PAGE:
In all, community leaders expressed their happiness with the result of the meeting. “The consensus at the meeting was that the mayor is taking the spike in hate crimes and in particular antisemitic hate crimes… rather seriously,” Rabbi Mendy Mirocznik, executive vice-president of the Rabbinical Alliance of America, told The Jewish Press. “The mayor made it clear that he will not tolerate under his watch antisemitism and hate, racism and bigotry in any form. He made it clear that there is no compromise or room for hate in New York City. What was most remarkable was that the mayor went out of his way to ask the Jewish community for guidance in combatting these issues, including the request for serious input in devising a school curriculum that focuses on teaching our children that hate is wrong.”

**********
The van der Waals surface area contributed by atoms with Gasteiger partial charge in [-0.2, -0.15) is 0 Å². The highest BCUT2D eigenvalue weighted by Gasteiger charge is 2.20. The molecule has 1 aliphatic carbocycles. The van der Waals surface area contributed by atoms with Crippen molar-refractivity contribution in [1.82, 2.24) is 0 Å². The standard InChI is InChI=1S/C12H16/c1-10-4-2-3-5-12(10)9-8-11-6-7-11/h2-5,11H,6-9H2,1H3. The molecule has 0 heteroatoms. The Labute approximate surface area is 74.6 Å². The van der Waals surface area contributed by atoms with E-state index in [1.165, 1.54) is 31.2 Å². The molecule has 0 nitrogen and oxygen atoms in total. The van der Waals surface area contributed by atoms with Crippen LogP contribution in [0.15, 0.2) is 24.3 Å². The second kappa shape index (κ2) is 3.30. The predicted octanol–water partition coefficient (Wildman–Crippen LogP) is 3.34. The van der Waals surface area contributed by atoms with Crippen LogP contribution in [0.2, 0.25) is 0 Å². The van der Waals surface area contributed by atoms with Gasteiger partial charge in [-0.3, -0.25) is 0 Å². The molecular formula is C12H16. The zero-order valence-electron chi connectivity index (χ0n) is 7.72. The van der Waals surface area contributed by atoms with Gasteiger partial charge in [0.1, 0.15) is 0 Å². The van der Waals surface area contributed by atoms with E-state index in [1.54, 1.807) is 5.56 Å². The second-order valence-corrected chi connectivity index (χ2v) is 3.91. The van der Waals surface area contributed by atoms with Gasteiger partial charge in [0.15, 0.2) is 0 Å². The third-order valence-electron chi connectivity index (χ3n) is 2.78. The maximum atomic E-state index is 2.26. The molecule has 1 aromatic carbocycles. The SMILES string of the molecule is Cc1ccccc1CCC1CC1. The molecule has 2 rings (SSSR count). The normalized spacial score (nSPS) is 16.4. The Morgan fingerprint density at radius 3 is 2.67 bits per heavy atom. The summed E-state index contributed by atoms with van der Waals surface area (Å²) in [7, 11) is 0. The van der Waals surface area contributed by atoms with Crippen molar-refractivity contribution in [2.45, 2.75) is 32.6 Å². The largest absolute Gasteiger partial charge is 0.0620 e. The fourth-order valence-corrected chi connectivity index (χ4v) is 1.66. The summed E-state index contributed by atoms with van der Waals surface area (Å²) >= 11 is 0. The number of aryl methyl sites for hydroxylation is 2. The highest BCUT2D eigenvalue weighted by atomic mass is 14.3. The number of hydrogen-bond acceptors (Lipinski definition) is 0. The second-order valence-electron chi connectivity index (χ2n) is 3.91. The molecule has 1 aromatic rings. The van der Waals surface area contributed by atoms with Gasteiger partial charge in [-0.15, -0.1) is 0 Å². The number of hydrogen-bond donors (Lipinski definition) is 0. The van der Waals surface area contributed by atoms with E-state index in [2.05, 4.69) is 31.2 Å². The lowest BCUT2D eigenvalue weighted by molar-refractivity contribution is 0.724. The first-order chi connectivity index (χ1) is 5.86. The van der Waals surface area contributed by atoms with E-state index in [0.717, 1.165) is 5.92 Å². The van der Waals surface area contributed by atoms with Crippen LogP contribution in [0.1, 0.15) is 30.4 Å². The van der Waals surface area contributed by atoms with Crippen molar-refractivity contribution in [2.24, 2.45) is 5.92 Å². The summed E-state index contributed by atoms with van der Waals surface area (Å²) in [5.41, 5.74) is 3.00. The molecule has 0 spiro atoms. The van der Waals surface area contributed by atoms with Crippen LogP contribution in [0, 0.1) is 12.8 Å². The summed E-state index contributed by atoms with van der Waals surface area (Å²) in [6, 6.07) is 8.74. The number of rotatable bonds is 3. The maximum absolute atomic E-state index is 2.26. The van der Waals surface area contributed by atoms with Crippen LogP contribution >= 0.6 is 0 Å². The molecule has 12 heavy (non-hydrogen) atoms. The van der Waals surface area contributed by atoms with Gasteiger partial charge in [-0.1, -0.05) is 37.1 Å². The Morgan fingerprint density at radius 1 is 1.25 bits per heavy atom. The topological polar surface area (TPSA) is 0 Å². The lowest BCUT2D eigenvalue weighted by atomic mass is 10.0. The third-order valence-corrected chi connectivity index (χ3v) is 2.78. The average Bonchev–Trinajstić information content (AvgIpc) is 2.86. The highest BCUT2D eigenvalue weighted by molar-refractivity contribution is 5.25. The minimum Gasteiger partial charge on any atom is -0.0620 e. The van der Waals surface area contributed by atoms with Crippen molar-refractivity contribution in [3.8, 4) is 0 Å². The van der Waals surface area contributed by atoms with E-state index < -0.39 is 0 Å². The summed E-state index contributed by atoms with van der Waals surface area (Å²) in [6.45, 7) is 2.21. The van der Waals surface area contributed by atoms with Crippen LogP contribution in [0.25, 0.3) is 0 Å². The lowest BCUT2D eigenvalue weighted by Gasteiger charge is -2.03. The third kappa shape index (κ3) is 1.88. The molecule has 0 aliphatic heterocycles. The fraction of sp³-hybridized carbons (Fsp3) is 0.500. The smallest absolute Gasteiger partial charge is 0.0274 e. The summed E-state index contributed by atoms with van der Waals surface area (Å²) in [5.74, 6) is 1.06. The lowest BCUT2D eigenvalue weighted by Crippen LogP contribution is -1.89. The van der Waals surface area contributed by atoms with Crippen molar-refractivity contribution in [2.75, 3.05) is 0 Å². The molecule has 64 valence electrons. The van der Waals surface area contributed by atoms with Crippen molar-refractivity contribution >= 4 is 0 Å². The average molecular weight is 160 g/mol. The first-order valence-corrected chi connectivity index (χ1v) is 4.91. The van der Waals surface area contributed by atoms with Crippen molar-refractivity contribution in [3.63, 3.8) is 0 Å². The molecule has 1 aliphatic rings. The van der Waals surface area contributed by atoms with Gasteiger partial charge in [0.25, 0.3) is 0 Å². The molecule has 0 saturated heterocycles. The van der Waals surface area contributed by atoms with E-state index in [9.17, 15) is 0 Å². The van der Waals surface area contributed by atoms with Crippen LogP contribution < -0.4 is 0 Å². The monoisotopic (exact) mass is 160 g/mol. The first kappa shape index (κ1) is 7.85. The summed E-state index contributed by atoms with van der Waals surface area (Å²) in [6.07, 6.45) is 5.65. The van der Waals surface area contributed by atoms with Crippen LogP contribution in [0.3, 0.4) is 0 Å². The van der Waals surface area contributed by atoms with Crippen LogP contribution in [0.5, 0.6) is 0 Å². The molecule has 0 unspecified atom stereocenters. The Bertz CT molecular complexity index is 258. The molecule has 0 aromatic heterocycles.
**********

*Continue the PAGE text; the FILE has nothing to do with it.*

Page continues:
Mirocznik went on to quote Adams, saying, “Children are not born to hate they are taught to hate. It is our job to educate our children on the right path of respecting all people and to judge them on their actions, not their appearance.”

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Baruch Lytle is a Jewish Press staff writer.